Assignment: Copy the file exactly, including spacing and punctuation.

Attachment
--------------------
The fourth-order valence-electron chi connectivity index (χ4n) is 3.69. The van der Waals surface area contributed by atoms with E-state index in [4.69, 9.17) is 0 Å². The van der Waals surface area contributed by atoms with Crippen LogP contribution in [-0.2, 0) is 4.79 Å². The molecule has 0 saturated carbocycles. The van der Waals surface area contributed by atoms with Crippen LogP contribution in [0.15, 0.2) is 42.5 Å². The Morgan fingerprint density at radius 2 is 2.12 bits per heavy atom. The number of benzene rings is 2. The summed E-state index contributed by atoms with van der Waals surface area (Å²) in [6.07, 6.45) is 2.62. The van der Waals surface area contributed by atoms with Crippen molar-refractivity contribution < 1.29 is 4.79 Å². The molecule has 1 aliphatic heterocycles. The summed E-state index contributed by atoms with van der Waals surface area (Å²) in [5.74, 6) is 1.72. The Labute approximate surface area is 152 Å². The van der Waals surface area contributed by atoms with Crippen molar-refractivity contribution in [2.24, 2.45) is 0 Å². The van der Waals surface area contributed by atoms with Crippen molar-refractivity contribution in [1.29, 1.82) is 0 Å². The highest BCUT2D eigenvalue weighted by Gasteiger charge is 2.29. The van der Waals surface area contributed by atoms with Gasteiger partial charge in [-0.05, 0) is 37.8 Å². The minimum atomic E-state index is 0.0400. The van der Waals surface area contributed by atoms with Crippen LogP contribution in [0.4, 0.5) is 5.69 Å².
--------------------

The fourth-order valence-electron chi connectivity index (χ4n) is 3.69. The van der Waals surface area contributed by atoms with E-state index in [4.69, 9.17) is 0 Å². The van der Waals surface area contributed by atoms with Crippen LogP contribution in [-0.2, 0) is 4.79 Å². The molecule has 0 saturated carbocycles. The van der Waals surface area contributed by atoms with Crippen LogP contribution in [0.15, 0.2) is 42.5 Å². The Morgan fingerprint density at radius 2 is 2.12 bits per heavy atom. The number of benzene rings is 2. The summed E-state index contributed by atoms with van der Waals surface area (Å²) in [6.07, 6.45) is 2.62. The van der Waals surface area contributed by atoms with Crippen molar-refractivity contribution < 1.29 is 4.79 Å². The molecule has 1 aliphatic heterocycles. The summed E-state index contributed by atoms with van der Waals surface area (Å²) in [5.74, 6) is 1.72. The Labute approximate surface area is 152 Å². The van der Waals surface area contributed by atoms with Crippen molar-refractivity contribution in [2.24, 2.45) is 0 Å². The van der Waals surface area contributed by atoms with Crippen molar-refractivity contribution in [1.29, 1.82) is 0 Å². The highest BCUT2D eigenvalue weighted by Gasteiger charge is 2.29. The van der Waals surface area contributed by atoms with Gasteiger partial charge in [-0.05, 0) is 37.8 Å². The minimum atomic E-state index is 0.0400. The van der Waals surface area contributed by atoms with Crippen LogP contribution in [0.4, 0.5) is 5.69 Å².